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CHRIS EDWARDS
I don’t like a single part of President Obama’s “American Jobs Act.”

— A temporary payroll tax cut is not a tax cut at all if the president “pays for it” with tax hikes later on. And if it’s temporary, it won’t encourage businesses to hire additional workers anyway.

● We don’t need more federal spending on infrastructure. Instead, we need higher-quality infrastructure spending financed and built by the private sector. We need private airports, private air-traffic control, private toll highways. When the federal government spends on infrastructure, it often misallocates the funds. The list of federal infrastructure boondoggles and cost overruns is endless — in public housing, dam-building, Corps of Engineers projects, bridges to nowhere, high-speed rail, etc.

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● An “infrastructure bank” would reduce transparency in federal spending, which would go directly against a key Obama promise of increased budget transparency.

● Since the 1960s, federal jobs-training programs simply haven’t worked.

● New business hiring tax credits won’t work, and, by making the tax code more complicated, such credits would encourage more tax cheating. They would be the exact sort of tax loophole that Obama claims to hate.

● “Government and business working side-by-side” sounds like crony capitalism to me.

● Extending unemployment insurance for another year will help keep the unemployment rate high.

My advice is to scrap all this big-government micromanagement and pursue a large and clean corporate-tax-rate cut. Obama did talk vaguely about corporate-tax reform tonight, but I’ll believe that when I see the details.
 
Chris Edwards is editor of the Cato Institute’s www.DownsizingGovernment.org.


SAMUEL GREGG
Tonight’s speech was more of the same. President Obama’s hectoring lecture reflected the usual fare of Keynesianism mixed with mild nods to the private sector that we’re come to expect. It also embodied an abiding faith in government that would be touching if it weren’t so detached from economic reality. Granted, Paul Krugman will surely bewail that the president didn’t go far enough with this third stimulus plan. But that’s what it is.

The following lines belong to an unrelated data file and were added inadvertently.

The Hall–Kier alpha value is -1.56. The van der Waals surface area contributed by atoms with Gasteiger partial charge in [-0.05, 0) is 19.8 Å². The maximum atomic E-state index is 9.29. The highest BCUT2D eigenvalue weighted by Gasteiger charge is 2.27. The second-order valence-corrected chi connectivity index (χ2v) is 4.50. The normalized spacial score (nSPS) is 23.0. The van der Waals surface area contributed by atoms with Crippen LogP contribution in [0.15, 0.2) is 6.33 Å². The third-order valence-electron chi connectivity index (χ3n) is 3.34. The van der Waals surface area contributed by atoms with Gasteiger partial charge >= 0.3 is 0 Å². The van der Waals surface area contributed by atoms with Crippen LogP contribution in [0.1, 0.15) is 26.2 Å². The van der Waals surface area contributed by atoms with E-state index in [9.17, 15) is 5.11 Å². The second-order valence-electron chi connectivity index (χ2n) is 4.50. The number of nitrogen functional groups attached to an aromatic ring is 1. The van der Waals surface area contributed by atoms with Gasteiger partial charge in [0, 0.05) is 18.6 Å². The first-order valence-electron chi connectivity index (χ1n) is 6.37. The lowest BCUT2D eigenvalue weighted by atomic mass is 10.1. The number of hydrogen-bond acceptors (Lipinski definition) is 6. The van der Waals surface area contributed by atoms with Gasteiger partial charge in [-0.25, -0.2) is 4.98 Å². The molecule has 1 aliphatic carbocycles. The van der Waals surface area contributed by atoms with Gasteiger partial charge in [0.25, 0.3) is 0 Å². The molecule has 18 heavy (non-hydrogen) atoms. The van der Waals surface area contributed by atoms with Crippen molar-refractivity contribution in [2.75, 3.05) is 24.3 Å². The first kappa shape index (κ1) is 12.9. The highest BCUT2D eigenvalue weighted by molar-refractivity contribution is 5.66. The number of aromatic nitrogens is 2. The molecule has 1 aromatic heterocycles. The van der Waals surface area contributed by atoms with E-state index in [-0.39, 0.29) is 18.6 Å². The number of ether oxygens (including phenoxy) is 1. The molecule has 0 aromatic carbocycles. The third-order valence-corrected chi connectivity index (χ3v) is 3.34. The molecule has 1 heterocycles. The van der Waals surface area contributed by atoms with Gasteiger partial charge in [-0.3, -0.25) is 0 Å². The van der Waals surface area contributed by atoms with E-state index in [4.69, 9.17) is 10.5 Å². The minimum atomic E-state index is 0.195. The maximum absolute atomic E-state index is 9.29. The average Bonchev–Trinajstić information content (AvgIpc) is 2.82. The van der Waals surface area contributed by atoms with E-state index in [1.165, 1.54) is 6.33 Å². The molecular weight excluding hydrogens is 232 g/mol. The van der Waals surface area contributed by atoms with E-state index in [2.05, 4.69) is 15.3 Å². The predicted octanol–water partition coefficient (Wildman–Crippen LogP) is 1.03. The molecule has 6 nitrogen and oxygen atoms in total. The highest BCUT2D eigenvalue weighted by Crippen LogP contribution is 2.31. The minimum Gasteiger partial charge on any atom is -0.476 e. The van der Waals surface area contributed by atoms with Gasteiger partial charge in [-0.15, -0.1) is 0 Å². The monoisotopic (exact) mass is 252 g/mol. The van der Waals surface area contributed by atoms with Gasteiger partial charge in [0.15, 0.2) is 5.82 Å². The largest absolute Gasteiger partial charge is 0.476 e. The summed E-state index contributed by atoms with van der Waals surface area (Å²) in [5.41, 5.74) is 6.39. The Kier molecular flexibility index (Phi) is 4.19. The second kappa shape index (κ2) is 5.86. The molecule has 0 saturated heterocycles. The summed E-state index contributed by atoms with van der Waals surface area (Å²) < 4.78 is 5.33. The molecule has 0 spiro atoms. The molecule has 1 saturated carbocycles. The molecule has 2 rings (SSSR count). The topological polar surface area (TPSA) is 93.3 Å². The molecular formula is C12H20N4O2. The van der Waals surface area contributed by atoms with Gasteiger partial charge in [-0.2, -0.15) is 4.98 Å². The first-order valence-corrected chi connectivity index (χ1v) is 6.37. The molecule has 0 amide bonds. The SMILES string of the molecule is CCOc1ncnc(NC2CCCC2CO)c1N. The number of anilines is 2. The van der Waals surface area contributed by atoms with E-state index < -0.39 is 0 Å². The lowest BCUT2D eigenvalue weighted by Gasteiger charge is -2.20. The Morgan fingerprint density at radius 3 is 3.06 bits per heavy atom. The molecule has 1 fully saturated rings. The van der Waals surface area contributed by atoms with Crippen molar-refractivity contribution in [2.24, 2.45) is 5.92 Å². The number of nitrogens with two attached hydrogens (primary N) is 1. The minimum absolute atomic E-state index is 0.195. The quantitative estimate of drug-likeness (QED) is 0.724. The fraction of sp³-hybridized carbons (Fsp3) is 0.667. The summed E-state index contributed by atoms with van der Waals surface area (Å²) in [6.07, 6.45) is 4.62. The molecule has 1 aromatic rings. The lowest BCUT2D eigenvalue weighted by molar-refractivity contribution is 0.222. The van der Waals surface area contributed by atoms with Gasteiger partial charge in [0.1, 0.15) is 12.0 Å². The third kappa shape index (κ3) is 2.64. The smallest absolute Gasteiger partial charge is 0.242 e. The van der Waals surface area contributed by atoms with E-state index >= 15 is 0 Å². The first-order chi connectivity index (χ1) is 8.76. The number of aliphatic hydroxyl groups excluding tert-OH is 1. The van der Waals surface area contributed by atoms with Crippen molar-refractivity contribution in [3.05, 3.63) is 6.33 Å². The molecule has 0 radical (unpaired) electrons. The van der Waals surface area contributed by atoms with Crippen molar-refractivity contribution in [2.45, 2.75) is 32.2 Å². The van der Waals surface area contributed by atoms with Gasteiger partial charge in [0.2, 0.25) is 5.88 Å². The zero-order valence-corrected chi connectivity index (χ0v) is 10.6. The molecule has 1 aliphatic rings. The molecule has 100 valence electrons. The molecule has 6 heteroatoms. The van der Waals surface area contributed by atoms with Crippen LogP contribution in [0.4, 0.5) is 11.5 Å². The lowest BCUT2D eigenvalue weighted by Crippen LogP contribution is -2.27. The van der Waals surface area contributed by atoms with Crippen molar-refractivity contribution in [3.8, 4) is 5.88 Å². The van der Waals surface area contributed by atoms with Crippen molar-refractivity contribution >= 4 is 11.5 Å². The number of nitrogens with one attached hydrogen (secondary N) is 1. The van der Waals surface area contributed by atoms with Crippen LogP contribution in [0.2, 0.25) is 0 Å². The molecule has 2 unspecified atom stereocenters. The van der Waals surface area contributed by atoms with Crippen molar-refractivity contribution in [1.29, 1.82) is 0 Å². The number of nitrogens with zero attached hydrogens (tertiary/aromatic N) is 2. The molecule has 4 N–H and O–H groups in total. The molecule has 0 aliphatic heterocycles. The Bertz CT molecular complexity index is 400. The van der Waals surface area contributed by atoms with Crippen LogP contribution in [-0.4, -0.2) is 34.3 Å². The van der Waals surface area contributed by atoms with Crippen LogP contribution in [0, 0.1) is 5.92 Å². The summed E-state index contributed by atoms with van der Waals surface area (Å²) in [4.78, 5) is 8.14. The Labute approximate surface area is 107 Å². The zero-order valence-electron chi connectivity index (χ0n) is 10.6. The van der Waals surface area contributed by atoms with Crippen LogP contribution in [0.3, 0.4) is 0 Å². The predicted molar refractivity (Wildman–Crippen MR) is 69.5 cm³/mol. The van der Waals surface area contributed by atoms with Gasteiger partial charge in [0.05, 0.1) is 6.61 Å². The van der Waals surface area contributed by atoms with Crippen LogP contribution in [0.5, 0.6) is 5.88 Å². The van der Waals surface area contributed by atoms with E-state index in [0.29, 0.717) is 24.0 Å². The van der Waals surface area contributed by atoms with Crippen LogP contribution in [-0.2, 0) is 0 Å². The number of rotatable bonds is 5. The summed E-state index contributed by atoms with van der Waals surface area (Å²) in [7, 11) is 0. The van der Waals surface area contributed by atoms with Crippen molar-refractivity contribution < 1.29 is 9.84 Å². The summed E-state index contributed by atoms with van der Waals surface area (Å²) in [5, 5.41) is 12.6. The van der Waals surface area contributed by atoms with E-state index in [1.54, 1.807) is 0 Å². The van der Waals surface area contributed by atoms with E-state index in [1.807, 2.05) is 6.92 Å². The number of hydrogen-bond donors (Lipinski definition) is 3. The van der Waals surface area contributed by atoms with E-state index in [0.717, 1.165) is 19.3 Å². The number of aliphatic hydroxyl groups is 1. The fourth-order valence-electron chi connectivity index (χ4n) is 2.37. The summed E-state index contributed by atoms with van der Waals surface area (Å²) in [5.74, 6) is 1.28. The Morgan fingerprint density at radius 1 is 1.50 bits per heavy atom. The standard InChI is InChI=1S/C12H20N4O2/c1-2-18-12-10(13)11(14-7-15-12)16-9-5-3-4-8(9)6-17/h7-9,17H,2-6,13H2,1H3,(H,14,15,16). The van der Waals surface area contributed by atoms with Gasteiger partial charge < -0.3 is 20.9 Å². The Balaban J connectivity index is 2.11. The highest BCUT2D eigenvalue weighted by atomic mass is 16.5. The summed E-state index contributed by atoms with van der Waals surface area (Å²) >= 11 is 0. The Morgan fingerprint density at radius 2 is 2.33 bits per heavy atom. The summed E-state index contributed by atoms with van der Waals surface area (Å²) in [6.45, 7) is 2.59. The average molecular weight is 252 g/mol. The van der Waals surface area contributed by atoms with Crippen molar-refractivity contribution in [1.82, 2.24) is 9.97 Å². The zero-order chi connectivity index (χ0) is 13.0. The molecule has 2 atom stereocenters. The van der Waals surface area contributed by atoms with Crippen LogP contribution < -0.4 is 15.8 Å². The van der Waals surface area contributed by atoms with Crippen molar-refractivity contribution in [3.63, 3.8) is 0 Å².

There was much talk about fixing infrastructure. Public works is something even Adam Smith thought the state should do. But haven’t we been here before? Didn’t we hear something about “shovel-ready” jobs a while ago? Why should this time be different?

Likewise, on the president’s reference to mortgage relief: When will he understand that policies that slow down the market-clearing process merely prolong the pain?

Naturally, there was the now-monotonous call to increase taxes on those who, well, already pay most of the taxes. These are the same individuals and businesses whose capital fuels the creation of jobs — not the personifications of America’s economic problems who were sitting with the first lady: GE’s Jeff Immelt, the face of American corporate welfare, and the AFL-CIO’s Richard Trumka, the symbol of union obstructionism.

Over and over again, the president insisted: “You should pass this jobs plan — right away.” I thought the legislature’s job was to carefully assess legislation, not just roll over because the boss wants something. Such rhetoric — and the speech’s substance — suggests the president has never really left the mental horizons of Chicago politics. America is the poorer for it.

Samuel Gregg is research director at the Acton Institute. He has authored several books including On Ordered Liberty, his prize-winning The Commercial SocietyWilhelm Röpke’s Political Economy, and his 2012 forthcoming Becoming Europe: Economic Decline, Culture, and America’s Future



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